Health technology assessment (HTAs), both independent and industry-funded (see for example, the summaries of studies reported in “Value in Health,” a journal of the Professional Society for Health Economics and Outcomes Research (ISPOR)) are increasingly a focus of pricing discussions. HTAs involve a plethora of methodologies, but in general require an estimate of the cost per unit of health benefit provided by a treatment. For example, in the UK, NICE uses a threshold of £20,000 to £30,000 per Quality Adjusted Life Year (QALY) for a “normal” drug, and allows £100,000 to £300,000 for a “very rare disease,” with the higher limits for greater gains in QALYs compared to existing treatments. (Mike Paulden in 2017, DOI: 10.1080/14737167.2017.1330152). In the several countries that rely upon such analysis, coverage can be withheld if the cost of the treatment is greater than the perceived value.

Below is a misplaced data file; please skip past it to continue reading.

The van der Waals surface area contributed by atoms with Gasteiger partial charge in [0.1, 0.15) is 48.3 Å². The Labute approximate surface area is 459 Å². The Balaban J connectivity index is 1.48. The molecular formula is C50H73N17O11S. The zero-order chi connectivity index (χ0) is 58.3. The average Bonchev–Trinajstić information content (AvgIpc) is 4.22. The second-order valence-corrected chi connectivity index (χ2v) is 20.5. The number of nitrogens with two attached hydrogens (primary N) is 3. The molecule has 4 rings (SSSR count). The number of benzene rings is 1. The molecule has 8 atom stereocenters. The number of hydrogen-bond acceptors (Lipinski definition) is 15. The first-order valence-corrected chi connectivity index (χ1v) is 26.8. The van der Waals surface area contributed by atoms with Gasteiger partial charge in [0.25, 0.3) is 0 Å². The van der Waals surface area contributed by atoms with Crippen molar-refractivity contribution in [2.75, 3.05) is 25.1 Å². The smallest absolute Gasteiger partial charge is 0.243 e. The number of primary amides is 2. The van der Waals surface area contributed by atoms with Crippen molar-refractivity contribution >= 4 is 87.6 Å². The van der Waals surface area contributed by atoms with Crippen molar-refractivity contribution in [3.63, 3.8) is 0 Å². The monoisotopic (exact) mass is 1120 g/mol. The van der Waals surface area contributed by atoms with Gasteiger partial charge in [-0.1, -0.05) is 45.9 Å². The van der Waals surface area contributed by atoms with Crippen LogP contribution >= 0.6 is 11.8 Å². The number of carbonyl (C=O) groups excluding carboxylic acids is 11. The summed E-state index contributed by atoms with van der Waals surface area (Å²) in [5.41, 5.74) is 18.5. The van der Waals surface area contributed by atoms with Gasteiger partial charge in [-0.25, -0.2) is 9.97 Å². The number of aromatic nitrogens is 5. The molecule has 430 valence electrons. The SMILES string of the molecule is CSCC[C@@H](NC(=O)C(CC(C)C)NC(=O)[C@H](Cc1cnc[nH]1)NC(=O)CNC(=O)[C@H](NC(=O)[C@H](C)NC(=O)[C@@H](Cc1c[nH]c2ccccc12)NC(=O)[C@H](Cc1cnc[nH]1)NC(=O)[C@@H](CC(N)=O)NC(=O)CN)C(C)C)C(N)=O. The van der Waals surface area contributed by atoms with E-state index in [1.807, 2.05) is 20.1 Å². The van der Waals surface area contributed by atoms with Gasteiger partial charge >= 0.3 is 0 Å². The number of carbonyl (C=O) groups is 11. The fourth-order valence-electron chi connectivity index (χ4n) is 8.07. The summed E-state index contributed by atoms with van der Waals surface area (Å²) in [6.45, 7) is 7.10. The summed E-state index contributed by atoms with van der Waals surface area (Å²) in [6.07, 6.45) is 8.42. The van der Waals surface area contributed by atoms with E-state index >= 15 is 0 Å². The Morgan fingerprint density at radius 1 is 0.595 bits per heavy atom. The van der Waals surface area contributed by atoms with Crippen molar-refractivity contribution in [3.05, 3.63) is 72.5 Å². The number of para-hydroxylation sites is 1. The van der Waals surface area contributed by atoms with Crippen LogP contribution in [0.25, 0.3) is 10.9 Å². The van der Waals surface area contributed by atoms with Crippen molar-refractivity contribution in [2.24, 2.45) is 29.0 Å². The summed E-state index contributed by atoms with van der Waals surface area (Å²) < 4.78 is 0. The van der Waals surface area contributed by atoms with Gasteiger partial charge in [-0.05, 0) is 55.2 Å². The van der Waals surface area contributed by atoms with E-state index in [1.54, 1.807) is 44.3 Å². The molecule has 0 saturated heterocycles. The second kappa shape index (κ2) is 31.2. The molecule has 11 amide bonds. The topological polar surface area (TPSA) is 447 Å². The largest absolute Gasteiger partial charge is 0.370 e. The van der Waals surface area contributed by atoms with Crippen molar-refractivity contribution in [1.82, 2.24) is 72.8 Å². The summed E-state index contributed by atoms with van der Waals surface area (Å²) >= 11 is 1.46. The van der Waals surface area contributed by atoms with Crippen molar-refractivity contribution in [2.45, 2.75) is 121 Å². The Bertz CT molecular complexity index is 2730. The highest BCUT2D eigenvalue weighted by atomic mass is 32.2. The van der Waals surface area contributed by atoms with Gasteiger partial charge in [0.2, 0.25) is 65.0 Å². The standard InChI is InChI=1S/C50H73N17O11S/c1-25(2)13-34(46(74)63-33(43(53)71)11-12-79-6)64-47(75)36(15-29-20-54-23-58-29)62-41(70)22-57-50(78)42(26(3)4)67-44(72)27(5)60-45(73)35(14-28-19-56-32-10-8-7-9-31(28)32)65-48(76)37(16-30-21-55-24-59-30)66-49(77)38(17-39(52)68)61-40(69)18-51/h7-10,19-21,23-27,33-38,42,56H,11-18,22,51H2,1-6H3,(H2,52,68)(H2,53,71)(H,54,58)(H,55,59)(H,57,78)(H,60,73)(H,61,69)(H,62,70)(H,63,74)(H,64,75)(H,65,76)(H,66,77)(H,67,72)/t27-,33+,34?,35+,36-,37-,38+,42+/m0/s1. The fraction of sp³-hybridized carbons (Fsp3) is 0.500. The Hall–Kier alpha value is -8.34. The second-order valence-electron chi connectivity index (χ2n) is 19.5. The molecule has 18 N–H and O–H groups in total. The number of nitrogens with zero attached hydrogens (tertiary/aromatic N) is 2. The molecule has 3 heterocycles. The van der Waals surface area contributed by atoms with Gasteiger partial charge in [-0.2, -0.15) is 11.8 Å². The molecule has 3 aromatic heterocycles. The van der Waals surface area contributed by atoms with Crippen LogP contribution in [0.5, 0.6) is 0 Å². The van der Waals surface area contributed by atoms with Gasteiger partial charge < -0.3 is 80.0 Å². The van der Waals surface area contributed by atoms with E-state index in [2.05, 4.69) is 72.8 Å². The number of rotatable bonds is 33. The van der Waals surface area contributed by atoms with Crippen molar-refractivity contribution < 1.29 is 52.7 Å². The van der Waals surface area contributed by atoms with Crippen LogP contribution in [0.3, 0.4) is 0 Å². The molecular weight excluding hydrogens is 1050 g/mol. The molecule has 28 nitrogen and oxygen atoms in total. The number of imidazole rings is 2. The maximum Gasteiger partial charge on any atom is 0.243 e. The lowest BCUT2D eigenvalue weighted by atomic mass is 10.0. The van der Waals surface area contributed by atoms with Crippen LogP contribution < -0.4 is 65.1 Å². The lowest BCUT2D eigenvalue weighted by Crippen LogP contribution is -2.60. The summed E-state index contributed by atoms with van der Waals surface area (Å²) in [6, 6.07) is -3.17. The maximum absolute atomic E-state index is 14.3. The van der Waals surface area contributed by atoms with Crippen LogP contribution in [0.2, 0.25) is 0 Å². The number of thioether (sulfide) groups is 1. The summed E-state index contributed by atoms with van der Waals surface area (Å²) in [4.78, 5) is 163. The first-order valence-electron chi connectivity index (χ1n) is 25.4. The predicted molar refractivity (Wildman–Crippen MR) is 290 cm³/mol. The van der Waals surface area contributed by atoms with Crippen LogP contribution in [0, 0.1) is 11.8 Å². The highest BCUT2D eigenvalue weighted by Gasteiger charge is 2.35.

3. Reference treatments
Related to HTA is the use of a reference product to determine if a price is reasonable. For example, the price of a new combination treatment for HIV may be evaluated in terms of the price of a rival combination treatment, with adjustments for differences in outcomes. Among the challenges in this approach are cases where a company seeks to justify the high price of drug with a comparison to the costs of hospitalization, transplant surgery or other expensive services.
4. Reasonably affordable
In some countries the price is considered abusive if it is not “reasonably affordable,” or more generally if access is limited. This standard is particularly appropriate in a country where patients lack robust third party coverage from governments, employers or private insurance companies to pay for treatments, and policy makers can use real world outcomes on access, or comparisons between incomes and out-of-pocket costs to make a determination.
5. Excessive returns test